Daniel Stromer

Dr.-Ing. Daniel Stromer


Department of Computer Science
Chair of Computer Science 5 (Pattern Recognition)

Room: Room 10.136
Martensstr. 3
91058 Erlangen

Work Experience

  • since 05/2019
    Collaboration Manager Digital Health, Siemens Healthineers AG
  • since 11/2016
    Research associate, Pattern Recognition Lab (LME), Friedrich-Alexander-Universität Erlangen-Nürnberg
  • 09/2018 – 03/2019
    Exchange visiting student, Research Laboratory of Electronics (RLE), Massachusetts Insitute of Technology (MIT)
  • 08/2016 – 05/2019 (part-time)
    Software developer for a personnel management software, Zeit-H3 GmbH
  • 03/2016 – 10/2016 (part-time)
    Employee for digitization of outpatient reports, St. Anna Hospital Hoechstadt a.d. Aisch
  • 06/2013 – 09/2015
    Working student, B.Sc. and M.Sc. Thesis on predictive maintenance for X-ray systems and integration into the image chain, Siemens AG Sector Healthcare
  • 11/2011 – 05/2013
    Working student at Quality Installed Base developing test equipement for the image chain of X-ray systems, Siemens AG Sector Healthcare
  • 07/2006 – 09/2010
    X-ray system tester at AX Supply Chain Management – Make, Siemens AG Sector Healthcare

Education and Training

  • 11/2015 – 11/2019
    Dr.-Ing. Computer Science at the Pattern Recognition Lab, Friedrich-Alexander-Universität Erlangen-Nürnberg
  • 10/2013 – 09/2015
    M.Sc. – Medical Engineering (focus on medical image and data processing), Friedrich-Alexander-Universität Erlangen-Nürnberg
  • 10/2010 – 11/2013
    B.Sc. – Medical Engineering (focus on imaging systems), Friedrich-Alexander-Universität Erlangen-Nürnberg
  • 09/2008 – 07/2010
    State Certified Technician – Information Technology, Fachschule für Techniker Erlangen
  • 09/2003 – 07/2006
    Training as Industrial Electrician (Device Technology, passed business units: MRI, CT, Audiology), Siemens AG Medical Solutions


Document Analysis

Within my research project “Opens external link in new windowDigitization of Fragile Historical Documents by Using 3-D X-ray Computed Tomography” I try to face the challenge of reading sealed documents. This can be books or scrolls that were damaged by external influences (e.g., fire, water) or they are too fragile to open them due to aging processes. As conventional digitization methods (using a scan robot) fail in these particular cases, non-invasive methods, such as X-ray CT or Terahertz imaging, can be capable of revealing the hidden contents. Trying to optimize the entire scan pipeline – from scanning to a final digitization – is my major goal.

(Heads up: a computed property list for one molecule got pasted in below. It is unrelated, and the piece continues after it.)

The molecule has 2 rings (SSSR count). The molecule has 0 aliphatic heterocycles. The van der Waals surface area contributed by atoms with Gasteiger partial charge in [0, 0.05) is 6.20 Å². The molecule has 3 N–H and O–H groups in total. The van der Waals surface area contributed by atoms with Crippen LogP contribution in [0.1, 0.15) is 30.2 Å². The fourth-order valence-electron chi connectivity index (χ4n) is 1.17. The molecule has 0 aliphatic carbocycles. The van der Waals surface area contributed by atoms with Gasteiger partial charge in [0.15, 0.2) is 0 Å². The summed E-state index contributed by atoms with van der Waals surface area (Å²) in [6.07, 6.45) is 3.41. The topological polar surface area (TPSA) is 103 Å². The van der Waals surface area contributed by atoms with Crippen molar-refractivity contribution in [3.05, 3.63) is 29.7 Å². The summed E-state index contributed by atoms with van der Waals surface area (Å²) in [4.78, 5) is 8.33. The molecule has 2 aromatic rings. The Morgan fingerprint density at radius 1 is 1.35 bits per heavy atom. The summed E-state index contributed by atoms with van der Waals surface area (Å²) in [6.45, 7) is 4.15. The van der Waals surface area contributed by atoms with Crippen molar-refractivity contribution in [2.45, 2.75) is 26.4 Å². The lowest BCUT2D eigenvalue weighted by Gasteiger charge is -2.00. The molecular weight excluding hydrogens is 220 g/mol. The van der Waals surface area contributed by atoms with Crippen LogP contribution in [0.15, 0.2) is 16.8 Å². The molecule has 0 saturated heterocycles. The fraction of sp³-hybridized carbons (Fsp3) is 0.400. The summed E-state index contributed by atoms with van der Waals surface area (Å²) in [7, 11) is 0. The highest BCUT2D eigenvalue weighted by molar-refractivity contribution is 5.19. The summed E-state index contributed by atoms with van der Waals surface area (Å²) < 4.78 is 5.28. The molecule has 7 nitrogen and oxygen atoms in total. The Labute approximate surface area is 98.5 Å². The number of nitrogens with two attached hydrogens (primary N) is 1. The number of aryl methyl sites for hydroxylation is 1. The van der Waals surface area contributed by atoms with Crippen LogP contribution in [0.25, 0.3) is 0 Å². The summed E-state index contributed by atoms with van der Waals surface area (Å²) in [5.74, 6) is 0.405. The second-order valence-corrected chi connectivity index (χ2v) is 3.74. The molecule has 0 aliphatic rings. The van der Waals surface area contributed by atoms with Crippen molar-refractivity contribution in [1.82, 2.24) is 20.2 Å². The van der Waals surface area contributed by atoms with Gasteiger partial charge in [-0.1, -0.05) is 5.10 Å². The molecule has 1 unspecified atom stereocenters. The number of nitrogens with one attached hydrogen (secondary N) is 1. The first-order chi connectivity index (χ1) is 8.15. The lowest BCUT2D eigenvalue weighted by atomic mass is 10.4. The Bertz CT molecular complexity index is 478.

Non-destructive Testing

Closely related to my PhD project, I am also highly interested in image processing and machine-vision algorithms for non-destructive testing of materials and goods. This includes 3-D reconstruction, image/volume processing and segmentation algorithms. I mainly work with X-ray CT, however, I am also interested in other technologies such as Terahertz or Ultrasound.

Medical Imaging

After 10 years of working in the field of healthcare engineering, I am still highly interested in the ongoing research. My Bachelor’s and Master’s theses were in collaboration with Siemens Healthcare where I tried to increase the quality of 3-D Scans and integrated a predictive maintenance system for C-arm CT’s. At the moment, I am an exchange visitor for seven months at the Research Laboratory of Electronics (RLE) at the Massachusetts Institute of Technology (MIT) working on segmentation/machine-vision algorithms for Optical Coherence Tomography (OCT).



Journal Articles

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Journal Articles

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Journal Articles

Conference Contributions


Journal Articles



Journal Articles

Conference Contributions


Conference Contributions


Conference Contributions


Conference Contributions


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